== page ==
Before decorating the new service chiefs, last Friday, President Muhammadu Buhari gave them a few weeks to tackle the widespread insecurity in the country.

 

 

 

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Suspend 25% Contribution To Federation Account, FAAN Begs FG

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The Federal Airports Authority of Nigeria (FAAN) has called for the stoppage of its 25 per cent revenue contribution to the Federation Account.

FAAN said this would help it to address some infrastructure gaps.

The General Manager, FAAN, Mr Rabiu Yadudu, made the appeal during an oversight visit of the Senate Committee on Aviation at the Lagos Airport, yesterday.

Yadudu decried accumulated airlines debt to aviation agencies, particularly FAAN, adding that a particular airline owed N13billion for services rendered and unpaid.

Yadudu noted that one way to ensure development in the industry was to allow revenue generated by agencies in the sector to be ploughed back.

The managing director said that the practice was obtainable across the globe and was also part of the international standard and recommended practice.

“The industry still has an infrastructure gap to stabilise; therefore, government’s support in stabilising the industry is needed.

“This can be achieved by suspending the contributions to the Federation Account in compliance with ICAO Standards and Recommended Practices (SARPs) Doc 9562.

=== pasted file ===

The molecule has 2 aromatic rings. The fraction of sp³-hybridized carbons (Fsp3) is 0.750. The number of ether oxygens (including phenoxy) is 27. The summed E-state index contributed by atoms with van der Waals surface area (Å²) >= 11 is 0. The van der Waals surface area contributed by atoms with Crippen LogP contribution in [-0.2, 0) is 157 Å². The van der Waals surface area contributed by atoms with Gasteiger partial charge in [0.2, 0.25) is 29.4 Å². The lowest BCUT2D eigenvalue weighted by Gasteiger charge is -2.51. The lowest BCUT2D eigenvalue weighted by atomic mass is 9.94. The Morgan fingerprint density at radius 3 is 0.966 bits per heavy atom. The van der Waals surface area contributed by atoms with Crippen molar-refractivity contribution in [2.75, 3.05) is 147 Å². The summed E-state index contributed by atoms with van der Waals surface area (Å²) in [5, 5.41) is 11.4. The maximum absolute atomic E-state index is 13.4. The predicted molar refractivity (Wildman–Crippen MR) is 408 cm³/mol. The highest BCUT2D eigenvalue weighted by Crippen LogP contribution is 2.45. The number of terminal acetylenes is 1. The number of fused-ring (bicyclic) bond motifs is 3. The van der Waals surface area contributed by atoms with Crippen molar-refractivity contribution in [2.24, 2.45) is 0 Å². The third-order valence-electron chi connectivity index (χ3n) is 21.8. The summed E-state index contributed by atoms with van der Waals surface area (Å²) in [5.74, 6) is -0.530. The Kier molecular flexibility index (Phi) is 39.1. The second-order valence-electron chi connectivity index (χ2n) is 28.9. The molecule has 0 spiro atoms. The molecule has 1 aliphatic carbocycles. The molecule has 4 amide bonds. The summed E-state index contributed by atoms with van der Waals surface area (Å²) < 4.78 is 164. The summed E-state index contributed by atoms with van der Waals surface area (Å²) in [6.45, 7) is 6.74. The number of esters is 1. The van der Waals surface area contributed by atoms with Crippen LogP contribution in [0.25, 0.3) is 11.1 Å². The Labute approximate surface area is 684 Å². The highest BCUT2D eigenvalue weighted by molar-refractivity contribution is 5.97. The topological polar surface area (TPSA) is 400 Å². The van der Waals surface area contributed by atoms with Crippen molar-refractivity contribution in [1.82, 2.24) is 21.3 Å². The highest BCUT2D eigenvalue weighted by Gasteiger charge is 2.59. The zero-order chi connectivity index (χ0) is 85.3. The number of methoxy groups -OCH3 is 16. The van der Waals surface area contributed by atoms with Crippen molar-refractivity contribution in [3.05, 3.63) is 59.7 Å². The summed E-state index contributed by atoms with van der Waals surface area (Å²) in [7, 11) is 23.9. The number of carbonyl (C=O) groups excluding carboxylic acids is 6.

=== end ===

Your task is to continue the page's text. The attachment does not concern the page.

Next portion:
“This document on airport generation provides that revenue generated by the airport should be transparently re-invested wholly in operating and developing airport facilities,” he said.

Yadudu said revenue generation was low as only two airports – the Murtala Muhammed International Airport (MMIA) and the Nnamdi Azikiwe International Airport (NAIA) mainly sustained other airports expenditures.

He also highlighted the global economic challenge, both national and international, which had affected airline operators, causing them to reduce fleet, frequencies or withdraw operations, thus affecting the agency’s revenue generation.

Yadudu lamented the rising operating and maintenance cost of the new terminals and existing ones due to inflation and the devaluation of the naira.

However, the managing director said the agency was tweaking its plans to make other airports that were not breaking even to perform.

He also said the airport management had embarked on aggressive debt recovery, while introducing a Pay As You Go system, adding that it had also commenced a cashless policy among other loophole blockage areas.

Responding, the Chairman of the Committee, Sen. Smart Adeyemi, said the idea was commendable, noting that the issue was constitutional and would require a constitutional review to achieve.

Adeyemi stressed the need for rehabilitation of airports.

“There are quite a lot of airports in the country that we need to start looking at budget inclusion for next year, not this year.

“We will not wait till there is a mishap before we start looking at fixing the runways which are in bad shape, a number of them since they were constructed have not been touched, and at times when you land in some of these airports, you don’t need to be a pilot to know that the plane will not maintain a balance,” he said.